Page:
Strategic Europe continues its Capitals Series exploring how EU foreign policy is viewed by major non-European countries. We have asked each of our contributors to give a frank assessment of their country’s relations with the EU and rank five key issues in order of their importance in those relations. This week, the spotlight is on South Africa.


South Africa is experiencing a period of political and economic turmoil that has consequences for the country’s focus and consistency in its international relations, including with respect to the EU.

South Africa is experiencing a period of political and economic turmoil that has consequences for the country’s previously firm relationship with the European Union.The scars of apartheid remain entrenched. Early efforts in the 1990s at maintaining stability and beginning the process of reconciliation have given way to the slow pace of transformation. The South African economy remains largely skewed in favor of the white minority. While a black middle class has grown and the poor are comparatively better off, inequality is still rampant. Public instances of racism have further fueled lingering doubts about the genuineness of reform.

At the same time, the African National Congress (ANC), which has enjoyed unbroken rule since the first democratic elections in 1994, is beginning to look vulnerable for the first time. Instances of corruption dominate the news, with many linked all the way up to the president. The party’s stewardship of the economy has also been questioned. In April, some ratings agencies downgraded South Africa’s sovereign credit rating to “junk status” immediately after a controversial cabinet reshuffle. Middle-class voters have been leaving the party with demonstrable effects. In 2016, the ANC relinquished control of the Johannesburg and Pretoria metropolitan areas in municipal elections for the first time.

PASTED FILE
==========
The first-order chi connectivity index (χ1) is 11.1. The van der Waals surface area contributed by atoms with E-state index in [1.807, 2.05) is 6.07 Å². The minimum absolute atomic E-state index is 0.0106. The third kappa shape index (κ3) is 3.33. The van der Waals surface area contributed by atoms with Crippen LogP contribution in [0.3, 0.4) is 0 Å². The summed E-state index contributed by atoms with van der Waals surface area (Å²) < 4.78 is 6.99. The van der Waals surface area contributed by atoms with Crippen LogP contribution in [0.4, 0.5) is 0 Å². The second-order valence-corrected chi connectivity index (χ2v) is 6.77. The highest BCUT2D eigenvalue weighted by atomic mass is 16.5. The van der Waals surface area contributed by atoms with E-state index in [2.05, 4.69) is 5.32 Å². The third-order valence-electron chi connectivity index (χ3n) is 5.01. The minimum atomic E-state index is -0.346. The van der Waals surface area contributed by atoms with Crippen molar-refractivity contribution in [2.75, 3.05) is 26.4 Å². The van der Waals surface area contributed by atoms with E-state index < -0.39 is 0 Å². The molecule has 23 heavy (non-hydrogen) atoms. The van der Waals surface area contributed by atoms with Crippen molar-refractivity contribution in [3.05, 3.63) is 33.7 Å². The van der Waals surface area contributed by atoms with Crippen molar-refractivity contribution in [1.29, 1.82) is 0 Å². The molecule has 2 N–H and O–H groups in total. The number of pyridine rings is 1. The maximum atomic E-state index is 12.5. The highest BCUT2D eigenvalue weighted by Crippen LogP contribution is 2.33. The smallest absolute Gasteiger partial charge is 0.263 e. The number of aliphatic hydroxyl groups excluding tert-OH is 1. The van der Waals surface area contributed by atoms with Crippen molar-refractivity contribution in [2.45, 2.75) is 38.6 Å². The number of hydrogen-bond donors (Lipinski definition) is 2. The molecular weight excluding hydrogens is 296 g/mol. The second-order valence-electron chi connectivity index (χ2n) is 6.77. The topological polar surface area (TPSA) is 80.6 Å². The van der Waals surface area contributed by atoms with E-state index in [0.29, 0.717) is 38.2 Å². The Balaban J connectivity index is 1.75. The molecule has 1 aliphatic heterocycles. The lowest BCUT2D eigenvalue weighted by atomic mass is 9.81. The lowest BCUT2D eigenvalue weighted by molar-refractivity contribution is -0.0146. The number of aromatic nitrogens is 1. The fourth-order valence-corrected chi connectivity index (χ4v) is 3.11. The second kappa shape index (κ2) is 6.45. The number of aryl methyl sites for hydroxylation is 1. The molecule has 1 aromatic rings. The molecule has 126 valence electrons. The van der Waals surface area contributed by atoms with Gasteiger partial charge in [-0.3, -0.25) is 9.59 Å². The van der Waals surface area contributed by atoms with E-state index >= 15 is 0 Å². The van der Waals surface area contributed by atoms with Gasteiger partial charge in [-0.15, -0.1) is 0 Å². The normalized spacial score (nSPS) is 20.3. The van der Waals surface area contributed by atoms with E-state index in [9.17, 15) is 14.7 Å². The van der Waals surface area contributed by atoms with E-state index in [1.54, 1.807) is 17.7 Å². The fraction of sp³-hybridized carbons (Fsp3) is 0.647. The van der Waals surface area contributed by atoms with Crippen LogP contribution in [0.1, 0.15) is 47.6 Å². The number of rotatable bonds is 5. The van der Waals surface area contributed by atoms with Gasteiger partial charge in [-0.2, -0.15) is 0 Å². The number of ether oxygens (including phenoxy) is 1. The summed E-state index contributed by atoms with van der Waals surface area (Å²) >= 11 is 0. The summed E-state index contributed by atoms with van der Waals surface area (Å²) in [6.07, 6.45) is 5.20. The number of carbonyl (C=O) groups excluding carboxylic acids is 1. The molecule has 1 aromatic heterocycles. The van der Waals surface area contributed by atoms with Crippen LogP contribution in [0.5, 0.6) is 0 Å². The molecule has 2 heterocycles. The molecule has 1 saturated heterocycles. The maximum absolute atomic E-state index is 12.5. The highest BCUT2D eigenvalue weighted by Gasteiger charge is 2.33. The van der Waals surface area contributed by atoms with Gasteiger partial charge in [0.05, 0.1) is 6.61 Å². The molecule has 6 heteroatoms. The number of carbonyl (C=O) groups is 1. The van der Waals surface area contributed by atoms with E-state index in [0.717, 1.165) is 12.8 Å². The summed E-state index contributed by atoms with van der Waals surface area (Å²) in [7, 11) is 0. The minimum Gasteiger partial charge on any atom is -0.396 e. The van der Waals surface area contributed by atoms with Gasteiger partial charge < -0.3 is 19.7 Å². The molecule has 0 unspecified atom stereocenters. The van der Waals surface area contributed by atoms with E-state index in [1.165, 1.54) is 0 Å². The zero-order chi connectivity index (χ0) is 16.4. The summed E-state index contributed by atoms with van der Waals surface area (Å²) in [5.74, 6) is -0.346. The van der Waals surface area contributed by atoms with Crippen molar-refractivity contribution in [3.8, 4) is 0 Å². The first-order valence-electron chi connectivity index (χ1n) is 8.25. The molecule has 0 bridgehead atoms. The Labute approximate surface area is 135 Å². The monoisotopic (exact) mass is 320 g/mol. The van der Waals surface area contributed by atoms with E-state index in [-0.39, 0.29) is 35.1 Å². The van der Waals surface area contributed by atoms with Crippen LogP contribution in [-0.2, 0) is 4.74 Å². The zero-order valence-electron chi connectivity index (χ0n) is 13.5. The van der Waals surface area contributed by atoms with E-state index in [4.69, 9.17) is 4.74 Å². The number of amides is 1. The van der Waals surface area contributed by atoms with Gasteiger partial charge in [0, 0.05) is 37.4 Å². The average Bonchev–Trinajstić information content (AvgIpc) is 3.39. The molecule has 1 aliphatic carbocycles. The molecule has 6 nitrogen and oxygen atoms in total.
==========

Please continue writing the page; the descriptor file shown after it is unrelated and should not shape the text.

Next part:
South African President Jacob Zuma has responded by sacking most of his perceived enemies and shoring up support from his rural base. He has also embraced a less discrete populism, blaming undefined “outside”—that is, international—forces for sowing unrest and pointing the finger at “white monopoly capital” for his administration’s failure to provide sufficient economic transformation for the majority of the population.

South Africa is experiencing a period of political and economic turmoil that has consequences for the country’s previously firm relationship with the European Union.The problems at home have had consequences for foreign policy, too. Since the beginning of the democratic era, South Africa has grappled with its relationship to the West. Balancing relations between the West and the global South and avoiding accusations of being a proxy for Western interests in areas such as trade, governance, and human rights are tasks that all three of South Africa’s post-apartheid presidents—Nelson Mandela, Thabo Mbeki, and Zuma—have struggled with.

Each successive administration has, at least rhetorically, shifted away from the West. Mbeki spearheaded the African Renaissance initiative, which sought to carve out a role for South Africa as the continent’s champion. Zuma has moved further, bolstering ties with Brazil, Russia, India, and China in the BRICS group and consistently voting against Western-backed initiatives during South Africa’s two most recent terms on the UN Security Council.